AB 1968

California Assembly Bill (AB) 1968

Uniform Information Guidance for Survivors of Sexual Assault


The stated purpose of California AB 1968 is to help campus community members quickly access relevant information and resources following a sexual assault. This bill also intends to ensure that sexual assault information guidance is uniform across the websites of all CSU campuses.

AB 1968 requires the CSU to develop standards for content and presentation of information and resources regarding the steps a campus community member who is a victim/survivor of a sexual assault might take immediately following the sexual assault, including the options, timing parameters, and potential outcomes relating to each step; and a model website template incorporating the standards developed.

Each CSU campus is required to develop and post on its internet website sexual assault information guidance that is based on the content and presentation standards outlined in the model internet website template provided below.

Pursuant to AB1968:

  1. This sexual assault information guidance shall supplement other information related to sexual assault that is required to be provided to campus community members under state or federal laws.
  2. A campus with existing content on its website that is similar to the sexual assault information guidance required by AB1968 and the template below shall update the existing content as necessary based on the content and presentation and model internet website developed or updated by the CSU.

Systemwide Title IX convened a small workgroup comprised of the Systemwide Title IX Sr. Director, Sue McCarthy, Interim Systemwide Title IX Assistant Director, Sarah Clegg, Systemwide Director Student Wellness and Basic Needs, Carolyn O' Keefe and Campus Advocates, Mayra Romo (CSU Dominguez Hills), Mindy Kates (CSU Fresno) and Susan Pulido (CSU Sonoma). In our efforts to develop the template below, this workgroup met multiple times during the Fall 2022 semester, reviewed existing campus and community-based webpages and current best practices, updated key stakeholders and worked with our partners in web services. We appreciate the contributions of this entire team to this effort.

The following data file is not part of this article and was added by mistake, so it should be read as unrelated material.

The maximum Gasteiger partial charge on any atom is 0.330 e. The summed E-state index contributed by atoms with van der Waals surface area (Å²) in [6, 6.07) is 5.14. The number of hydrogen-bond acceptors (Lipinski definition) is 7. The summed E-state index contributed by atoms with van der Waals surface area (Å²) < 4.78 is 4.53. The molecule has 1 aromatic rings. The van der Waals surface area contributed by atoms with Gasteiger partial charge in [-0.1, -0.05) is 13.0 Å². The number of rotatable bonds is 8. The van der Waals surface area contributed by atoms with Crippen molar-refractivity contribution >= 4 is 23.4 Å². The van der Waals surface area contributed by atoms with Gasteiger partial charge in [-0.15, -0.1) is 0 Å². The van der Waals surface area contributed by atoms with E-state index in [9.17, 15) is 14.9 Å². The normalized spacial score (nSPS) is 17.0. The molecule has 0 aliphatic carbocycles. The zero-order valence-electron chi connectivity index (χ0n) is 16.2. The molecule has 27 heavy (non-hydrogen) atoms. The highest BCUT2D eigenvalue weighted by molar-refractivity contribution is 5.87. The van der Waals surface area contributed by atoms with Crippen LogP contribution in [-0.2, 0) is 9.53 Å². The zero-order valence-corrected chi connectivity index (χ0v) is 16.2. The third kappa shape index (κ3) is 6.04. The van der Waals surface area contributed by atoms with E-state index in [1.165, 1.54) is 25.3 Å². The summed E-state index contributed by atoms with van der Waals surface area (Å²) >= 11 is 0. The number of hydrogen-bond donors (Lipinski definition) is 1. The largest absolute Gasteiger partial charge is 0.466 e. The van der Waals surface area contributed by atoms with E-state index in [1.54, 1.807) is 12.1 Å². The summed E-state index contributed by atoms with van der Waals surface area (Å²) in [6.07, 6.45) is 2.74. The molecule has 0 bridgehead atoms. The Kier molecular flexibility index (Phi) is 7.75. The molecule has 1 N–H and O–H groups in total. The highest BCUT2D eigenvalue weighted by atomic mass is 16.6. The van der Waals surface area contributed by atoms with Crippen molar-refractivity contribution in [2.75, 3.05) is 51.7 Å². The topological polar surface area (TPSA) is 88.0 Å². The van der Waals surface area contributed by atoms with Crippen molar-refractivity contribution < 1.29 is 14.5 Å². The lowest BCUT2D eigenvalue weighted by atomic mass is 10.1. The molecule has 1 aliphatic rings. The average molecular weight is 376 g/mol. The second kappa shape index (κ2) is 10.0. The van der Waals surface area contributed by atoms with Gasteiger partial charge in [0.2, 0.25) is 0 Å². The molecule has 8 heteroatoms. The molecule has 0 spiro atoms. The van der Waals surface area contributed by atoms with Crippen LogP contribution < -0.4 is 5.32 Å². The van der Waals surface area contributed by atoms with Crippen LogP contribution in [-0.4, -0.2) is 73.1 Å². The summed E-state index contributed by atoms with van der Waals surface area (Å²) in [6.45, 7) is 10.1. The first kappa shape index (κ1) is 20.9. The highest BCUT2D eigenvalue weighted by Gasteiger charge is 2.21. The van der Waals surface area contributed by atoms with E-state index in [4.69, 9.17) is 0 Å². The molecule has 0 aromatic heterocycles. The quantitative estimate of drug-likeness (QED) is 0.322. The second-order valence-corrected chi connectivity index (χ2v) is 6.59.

If you are in the midst of any kind of emergency, immediate harm or threat of harm CALL 9-1-1

You Are Not Alone

Sexual assault counselors (also called victim or survivor advocates) are confidential and available to assist victims/survivors of sexual assault.

Note: Communications with sexual assault counselors/advocates are protected by state law per California Evidence Code Section §§1035.

Sexual assault counselors/advocates can assist by providing the following:

  • Confidential, non-judgmental support
  • Information about rights and options to help someone make an informed decision
  • Help with reporting sexual assault to law enforcement which includes in-person accompaniments to the police station (the same support is also available for those that report sexual misconduct to the Title IX office)
  • Information and accompaniments to sexual assault forensic exams (SAFE's) and other medical options